Please watch this informational video of why shoulder pain can't wait to be treated!
One of the more common conditions in the shoulder that is seen by physicians and treated in rehab clinics is shoulder tendonitis. This condition is typically involves the tendons in the rotator cuff thus it is commonly called rotator cuff tendonitis. Understanding what tendonitis is and why we suffer from it can help recovery from this painful condition.
To define tendonitis, this is simply a condition of inflammation or irritation in a tendon. When it occurs in the shoulder it is usually involves the supraspinatus tendon. This is one of the four tendons that make up our rotator cuff. It runs across the top of the shoulder blade and crosses over the shoulder joint, attaching near the top of our arm bone. Click Here to watch a quick video on the anatomy of the shoulder.
Typically shoulder tendonitis presents with localized pain in the area of the upper front part of the shoulder where the rotator cuff tendons attach to the arm bone. Often pain is experienced at the onset of shoulder movements. As the shoulder warms up and adjusts to the activity the pain usually improves somewhat but then returns at a later time. It is also common to have pain at night while trying to sleep. Other symptoms of shoulder tendonitis can be:
Dr. Kamal Bohsali states, "Tendonitis is a general term that we use for inflammation of the tendon of a muscle. In the shoulder, this involves inflammation of the rotator cuff tendon tissue. Tendonitis is usually a result of repetitive overhead activity with the shoulder. This may be due to a new exercise regimen or a work-related obligation. The initial management of this problem, assuming normal x-rays, is activity modification, over-the-counter anti-inflammatory medication, ice, and physical therapy. Sometimes cortisone injections may be used to reduce the inflammation associated with tendonitis. Tendinitis can be acute or long-standing (chronic). Calcific tendonitis is one type of inflammatory process of the rotator cuff tendon that involves calcium formation within the tendon. It is uncommon for people to require surgery to address tendinitis of the rotator cuff."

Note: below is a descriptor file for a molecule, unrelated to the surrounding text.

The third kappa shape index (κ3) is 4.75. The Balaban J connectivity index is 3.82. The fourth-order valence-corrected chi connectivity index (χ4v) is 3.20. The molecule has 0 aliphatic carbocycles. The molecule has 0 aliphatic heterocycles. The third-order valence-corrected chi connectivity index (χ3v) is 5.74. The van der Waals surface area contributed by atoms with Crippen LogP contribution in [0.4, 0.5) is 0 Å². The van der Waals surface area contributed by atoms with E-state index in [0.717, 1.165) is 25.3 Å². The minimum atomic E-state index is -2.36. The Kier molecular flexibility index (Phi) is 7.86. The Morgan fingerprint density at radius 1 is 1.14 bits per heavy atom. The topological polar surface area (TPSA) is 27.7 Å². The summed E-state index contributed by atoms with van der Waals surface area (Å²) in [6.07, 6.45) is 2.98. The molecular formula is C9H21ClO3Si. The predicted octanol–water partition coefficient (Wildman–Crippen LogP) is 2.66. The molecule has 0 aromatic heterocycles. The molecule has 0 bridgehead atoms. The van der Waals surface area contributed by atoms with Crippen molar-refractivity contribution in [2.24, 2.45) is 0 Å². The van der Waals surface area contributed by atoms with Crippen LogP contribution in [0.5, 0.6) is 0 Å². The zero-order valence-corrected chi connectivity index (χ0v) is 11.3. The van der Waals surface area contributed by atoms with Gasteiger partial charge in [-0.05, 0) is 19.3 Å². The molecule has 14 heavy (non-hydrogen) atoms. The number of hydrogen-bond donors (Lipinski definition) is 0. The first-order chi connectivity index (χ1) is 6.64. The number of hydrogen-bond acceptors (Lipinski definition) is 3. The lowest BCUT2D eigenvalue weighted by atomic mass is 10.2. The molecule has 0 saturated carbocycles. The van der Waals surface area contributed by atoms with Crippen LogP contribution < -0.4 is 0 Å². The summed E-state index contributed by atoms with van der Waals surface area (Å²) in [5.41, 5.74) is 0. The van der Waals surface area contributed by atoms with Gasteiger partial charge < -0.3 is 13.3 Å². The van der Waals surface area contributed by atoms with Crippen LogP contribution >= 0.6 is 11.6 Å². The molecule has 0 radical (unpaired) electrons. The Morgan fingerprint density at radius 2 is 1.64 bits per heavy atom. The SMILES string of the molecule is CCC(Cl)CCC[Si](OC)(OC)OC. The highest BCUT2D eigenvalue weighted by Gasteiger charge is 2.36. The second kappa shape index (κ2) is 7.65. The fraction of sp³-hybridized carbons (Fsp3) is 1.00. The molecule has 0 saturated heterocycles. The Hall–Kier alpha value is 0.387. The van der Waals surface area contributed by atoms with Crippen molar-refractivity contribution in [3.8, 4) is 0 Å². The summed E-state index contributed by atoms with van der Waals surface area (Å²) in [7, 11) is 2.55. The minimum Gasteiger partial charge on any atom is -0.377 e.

Dr. Kamal Bohsali, is a board certified, fellowship trained orthopedic surgeon with special interests in the management of pathologic conditions of the shoulder and elbow.
A diagnosis is typically made through an examination by a healthcare provider. This usually consists of a medical history regarding your:
that may be related to your shoulder condition. Physical examination of your shoulder for strength, range of motion, stability, and tenderness is often performed. X-rays can be taken to rule out fractures or other conditions that cause pain in the area. Sometimes MRIs are performed if conservative treatment has not helped.
There are numerous factors that contribute to shoulder tendonitis. Usually it is related to overuse of the tendon either from repetitive activities/movements or from overloading it. Often times a person ramps up their workouts too fast and stresses out the tendons. Some times lack of strength of the supporting shoulder and scapular muscle leads to rotator cuff overload. And further more lack of shoulder mobility or tight muscle can contribute to rotator cuff strain and eventually tendinitis.
1) Treatment for shoulder tendonitis initially involves rest or avoidance of the activities that initiated the shoulder pain (repetitive overuse or overhead activities).
2) Ice or anti-inflammatories are helpful to decrease the swelling and irritation in the tendon.
3) Stretches and posture exercises to decrease the strain on the rotator cuff tendons.
4) Sometimes formal Physical Therapy to help identify flexibility, strength, and postural deficits, and formulate a game plan to improve the conditions.
5) Slings in some cases may be of benefit
6) Injections of corticosteroids to decrease inflammation.
7) In rare cases surgery may be of benefit for debridement in shoulders with chronic tendonitis that have not responded to conservative treatment.
Please consult with your physician before doing an exercises for a torn rotator cuff.
To prevent developing tendonitis or other conditions in the shoulder such as bursitis or rotator cuff tears it is important to consider performing some type of warm up and stretches before engaging in vigorous activities using your shoulders. When exercising, try to slowly increase your exercise volume or intensity level. Minimize overhead reaching activities and consider breaking repetitive tasks into shorter intervals to allow for recovery and strain reduction. Try these shoulder exercises for a strain or to help prevent shoulder tendonitis.
Also if you have recently had a shoulder surgery watch our video on How to Properly Put on an UltraSling 4 or Dressing the Upper Body After an Injury or Surgery
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